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Wading through the wetlands

Friday, August 11, 2006

Peter Schmunck and G.R. DavisSPARTANBURG, S.C. -- Dr. G.R. Davis, professor of biology, and Dr. Peter Schmunk, chair and professor of fine arts, braved the elements and gave up four seasons of Sundays to take photos of the Cottonwood Trail for a new Hub City Writer’s Project book.  “Cottonwood Trail: Glimpses of Wildness in the Heart of Spartanburg” will be published this fall.

“Our goal in the book was to make Spartanburg aware that this place is there so that people will go to and appreciate this preserve.  I think people will see the pictures and say, ‘Wow, they saw this on the Cottonwood Trail,’” Davis says.

The trail runs down Lawson’s Fork Creek and includes a wetland tributary area that is home to animals such as wild turkeys, deer, snakes and birds like the Great Blue Heron. Because the creek floods the trail a few times each year, the area also includes debris like plastic, toys and other garbage.

“At first I was put off by the weedy trashiness of the place because it is in a flood plain,” Schmunk says. “The area is dominated by invasive species.”

Schmunk says that he and Davis looked beyond the weeds and found “beautiful, massive trees” that are “very tall and noble examples of their kind.”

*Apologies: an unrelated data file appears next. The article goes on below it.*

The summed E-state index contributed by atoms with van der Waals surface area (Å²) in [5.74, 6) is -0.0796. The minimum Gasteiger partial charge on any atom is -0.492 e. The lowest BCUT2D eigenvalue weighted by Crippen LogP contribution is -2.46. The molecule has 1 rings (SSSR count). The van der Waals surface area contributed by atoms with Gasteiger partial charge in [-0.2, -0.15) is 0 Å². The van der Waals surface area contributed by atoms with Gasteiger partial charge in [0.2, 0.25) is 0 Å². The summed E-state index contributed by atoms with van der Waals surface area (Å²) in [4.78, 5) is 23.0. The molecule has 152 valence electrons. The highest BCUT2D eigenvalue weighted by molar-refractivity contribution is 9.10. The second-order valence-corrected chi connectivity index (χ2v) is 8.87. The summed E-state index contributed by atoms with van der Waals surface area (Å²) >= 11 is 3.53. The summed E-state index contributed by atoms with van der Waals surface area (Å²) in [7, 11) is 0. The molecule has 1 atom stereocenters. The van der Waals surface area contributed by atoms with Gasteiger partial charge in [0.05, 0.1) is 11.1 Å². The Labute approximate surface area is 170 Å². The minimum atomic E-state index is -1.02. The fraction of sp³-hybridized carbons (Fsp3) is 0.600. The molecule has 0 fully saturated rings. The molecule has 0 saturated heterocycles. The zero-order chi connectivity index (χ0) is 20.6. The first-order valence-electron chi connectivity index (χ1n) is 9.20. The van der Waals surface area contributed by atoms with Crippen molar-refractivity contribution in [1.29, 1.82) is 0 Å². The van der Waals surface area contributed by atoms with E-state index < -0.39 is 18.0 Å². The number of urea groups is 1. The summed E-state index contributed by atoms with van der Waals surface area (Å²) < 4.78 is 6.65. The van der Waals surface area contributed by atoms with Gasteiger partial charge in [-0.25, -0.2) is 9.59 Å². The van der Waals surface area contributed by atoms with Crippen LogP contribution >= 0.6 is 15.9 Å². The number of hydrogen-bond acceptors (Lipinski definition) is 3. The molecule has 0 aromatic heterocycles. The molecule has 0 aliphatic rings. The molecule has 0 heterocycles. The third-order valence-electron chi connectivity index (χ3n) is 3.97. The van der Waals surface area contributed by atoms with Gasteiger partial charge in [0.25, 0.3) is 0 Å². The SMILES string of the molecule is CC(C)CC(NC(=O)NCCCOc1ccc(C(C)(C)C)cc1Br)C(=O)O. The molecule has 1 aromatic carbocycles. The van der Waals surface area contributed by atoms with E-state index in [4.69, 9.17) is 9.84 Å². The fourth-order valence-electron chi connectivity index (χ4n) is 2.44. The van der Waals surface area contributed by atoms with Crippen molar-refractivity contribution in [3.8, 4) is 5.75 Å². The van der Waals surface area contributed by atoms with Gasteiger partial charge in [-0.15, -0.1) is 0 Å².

“We’ve photographed a couple dozen flower species through the year,” he says. “I would often wander right through the wetlands.”

While wandering through the wetlands, the pair took seasonal pictures that help divide the book into five sections.  “The opening section has what we believe to be the most impressive photos,” says Davis.  “The remainder of the book is divided seasonally.”

According to Davis, each section includes 20 pictures made from the 85-acre preserve renamed to honor Edwin M. Griffin.  Other photos accompany some 20 essays written by Thomas Webster.  All of the photos were taken as slides with the “old-fashioned Nikon cameras” that both prefer.  The winter pictures were more difficult to take because there was no snow.  The ice storm in December 2005, however, helped the pair finish the project.

The Cottonwood Trail book is not the first collaboration between Davis and Schmunk.  While teaching a photography Interim, Davis invited Schmunk to talk with the class about his photography, which tends toward landscape and architecture.  Davis, on the other hand, gravitates toward scenes that show humor in everyday life.  Although their styles differ, the two formed a bond and began finding time to explore and photograph together.

Davis and Schmunk have backpacked in the Appalachians several times, traveled the back roads of South Carolina and sponsored four foreign-study Interims together: 2001 in Sicily; 2003 in Amsterdam, Paris and Provence; 2005 in the region between Barcelona and Nice; and 2006 in Rome, Florence and Venice.

“It doesn’t matter, close to home or half way around the world, we enjoy wandering, taking pictures and talking about what we see,” says Schmunk.

Davis adds that working with an art historian has made him more aware of the composition of his photos.

“Before I would take pictures and not think about the colors and the arrangement. Now, after working with Peter, I’m more conscious of that,” he says.